A study has recently suggested that new mothers consuming placenta pills, following childbirth, will experience little to no effect on their post-partum mood, maternal bonding or fatigue.
According to researchers from the University Of Nevada, Las Vegas, ingesting placenta capsules produced small but detectable changes in hormone concentrations that show up in a mother's circulating hormone levels.
Lead author Dr Sharon Young said while the study did not provide firm support for or against the claims about the benefits of placentophagy, it did shed light on this much-debated topic by providing the first results from a clinical trial specifically testing the impact of placenta supplements on post-partum hormones, mood, and energy.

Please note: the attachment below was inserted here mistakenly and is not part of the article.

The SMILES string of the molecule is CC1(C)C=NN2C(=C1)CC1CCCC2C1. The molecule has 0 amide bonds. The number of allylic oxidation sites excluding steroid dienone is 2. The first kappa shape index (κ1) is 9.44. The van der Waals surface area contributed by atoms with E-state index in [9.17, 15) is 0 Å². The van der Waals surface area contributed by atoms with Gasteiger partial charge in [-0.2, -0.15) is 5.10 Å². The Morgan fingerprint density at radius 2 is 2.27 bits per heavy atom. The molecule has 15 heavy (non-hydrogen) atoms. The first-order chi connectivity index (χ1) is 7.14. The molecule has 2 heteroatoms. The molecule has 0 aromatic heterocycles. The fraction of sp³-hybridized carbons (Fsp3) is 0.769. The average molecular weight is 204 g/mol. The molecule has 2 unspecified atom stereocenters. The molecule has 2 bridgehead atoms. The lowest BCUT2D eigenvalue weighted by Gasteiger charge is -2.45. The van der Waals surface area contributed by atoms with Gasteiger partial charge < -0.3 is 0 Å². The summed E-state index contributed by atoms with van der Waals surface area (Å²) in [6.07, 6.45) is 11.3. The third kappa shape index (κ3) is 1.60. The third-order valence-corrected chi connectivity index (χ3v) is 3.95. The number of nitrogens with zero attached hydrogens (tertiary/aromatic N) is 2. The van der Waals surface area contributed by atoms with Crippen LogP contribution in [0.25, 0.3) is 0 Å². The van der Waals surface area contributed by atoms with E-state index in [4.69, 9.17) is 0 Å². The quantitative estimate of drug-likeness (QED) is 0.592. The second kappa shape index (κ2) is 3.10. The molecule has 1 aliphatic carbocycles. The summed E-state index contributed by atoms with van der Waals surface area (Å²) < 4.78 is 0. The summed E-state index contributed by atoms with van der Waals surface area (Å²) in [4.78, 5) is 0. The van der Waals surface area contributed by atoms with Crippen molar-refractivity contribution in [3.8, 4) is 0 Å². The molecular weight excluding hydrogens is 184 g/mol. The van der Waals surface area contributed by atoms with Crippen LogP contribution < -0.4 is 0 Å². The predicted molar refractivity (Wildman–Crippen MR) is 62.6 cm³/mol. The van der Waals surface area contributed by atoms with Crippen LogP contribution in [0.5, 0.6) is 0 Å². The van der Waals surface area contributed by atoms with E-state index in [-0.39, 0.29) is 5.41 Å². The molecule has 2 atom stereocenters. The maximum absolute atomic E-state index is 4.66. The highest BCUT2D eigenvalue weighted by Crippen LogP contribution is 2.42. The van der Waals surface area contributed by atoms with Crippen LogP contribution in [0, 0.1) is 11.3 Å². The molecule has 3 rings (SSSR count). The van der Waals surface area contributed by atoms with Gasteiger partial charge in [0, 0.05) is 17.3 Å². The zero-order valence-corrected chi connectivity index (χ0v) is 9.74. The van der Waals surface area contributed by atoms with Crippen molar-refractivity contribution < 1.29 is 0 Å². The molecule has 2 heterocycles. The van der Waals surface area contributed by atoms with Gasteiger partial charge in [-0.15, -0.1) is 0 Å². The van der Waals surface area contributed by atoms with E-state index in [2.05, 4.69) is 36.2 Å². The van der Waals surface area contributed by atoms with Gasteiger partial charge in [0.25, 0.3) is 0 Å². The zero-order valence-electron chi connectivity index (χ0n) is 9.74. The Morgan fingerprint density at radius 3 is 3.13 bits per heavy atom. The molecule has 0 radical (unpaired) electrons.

The team analysed 12 women who took placenta capsules and 15 who took placebo pills in the weeks after giving birth.
They tested the efficacy of placenta capsules in promoting various health benefits, including stemming the onset of post-partum 'baby blues' and depression of new mothers.
The team released a study showing that consuming encapsulated placentas was not as good of a source of iron as proponents had suggested.
Senior author Daniel Benyshek suggested that both advocates and skeptics alike may point to these new results.
The researchers stated that the study provided no clear evidence of placentophagy benefits compared to a placebo. It did show that the practice is capable of influencing maternal hormone levels and that could provide some kind of therapeutic effect.
More research is needed in order to explore these effects more fully.
The research appears in the Women and Birth journal.